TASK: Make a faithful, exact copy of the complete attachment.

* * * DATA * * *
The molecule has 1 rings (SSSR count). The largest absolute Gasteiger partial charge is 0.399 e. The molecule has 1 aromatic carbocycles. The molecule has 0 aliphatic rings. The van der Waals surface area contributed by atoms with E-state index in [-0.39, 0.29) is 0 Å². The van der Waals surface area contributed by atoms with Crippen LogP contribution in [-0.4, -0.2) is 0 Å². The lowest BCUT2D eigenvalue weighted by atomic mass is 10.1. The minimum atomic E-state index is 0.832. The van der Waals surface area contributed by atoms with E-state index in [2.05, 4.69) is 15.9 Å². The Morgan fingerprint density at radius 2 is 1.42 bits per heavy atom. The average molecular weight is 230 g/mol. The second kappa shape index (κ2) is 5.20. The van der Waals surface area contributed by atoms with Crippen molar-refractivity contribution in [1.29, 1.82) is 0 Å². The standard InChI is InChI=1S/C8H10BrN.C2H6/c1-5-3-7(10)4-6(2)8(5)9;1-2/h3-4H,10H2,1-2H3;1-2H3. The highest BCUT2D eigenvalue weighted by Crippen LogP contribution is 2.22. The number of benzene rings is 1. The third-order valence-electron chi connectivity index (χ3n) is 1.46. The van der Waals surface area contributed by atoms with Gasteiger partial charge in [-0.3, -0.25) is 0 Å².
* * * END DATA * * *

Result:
The molecule has 1 rings (SSSR count). The largest absolute Gasteiger partial charge is 0.399 e. The molecule has 1 aromatic carbocycles. The molecule has 0 aliphatic rings. The van der Waals surface area contributed by atoms with E-state index in [-0.39, 0.29) is 0 Å². The van der Waals surface area contributed by atoms with Crippen LogP contribution in [-0.4, -0.2) is 0 Å². The lowest BCUT2D eigenvalue weighted by atomic mass is 10.1. The minimum atomic E-state index is 0.832. The van der Waals surface area contributed by atoms with E-state index in [2.05, 4.69) is 15.9 Å². The Morgan fingerprint density at radius 2 is 1.42 bits per heavy atom. The average molecular weight is 230 g/mol. The second kappa shape index (κ2) is 5.20. The van der Waals surface area contributed by atoms with Crippen molar-refractivity contribution in [1.29, 1.82) is 0 Å². The standard InChI is InChI=1S/C8H10BrN.C2H6/c1-5-3-7(10)4-6(2)8(5)9;1-2/h3-4H,10H2,1-2H3;1-2H3. The highest BCUT2D eigenvalue weighted by Crippen LogP contribution is 2.22. The number of benzene rings is 1. The third-order valence-electron chi connectivity index (χ3n) is 1.46. The van der Waals surface area contributed by atoms with Gasteiger partial charge in [-0.3, -0.25) is 0 Å².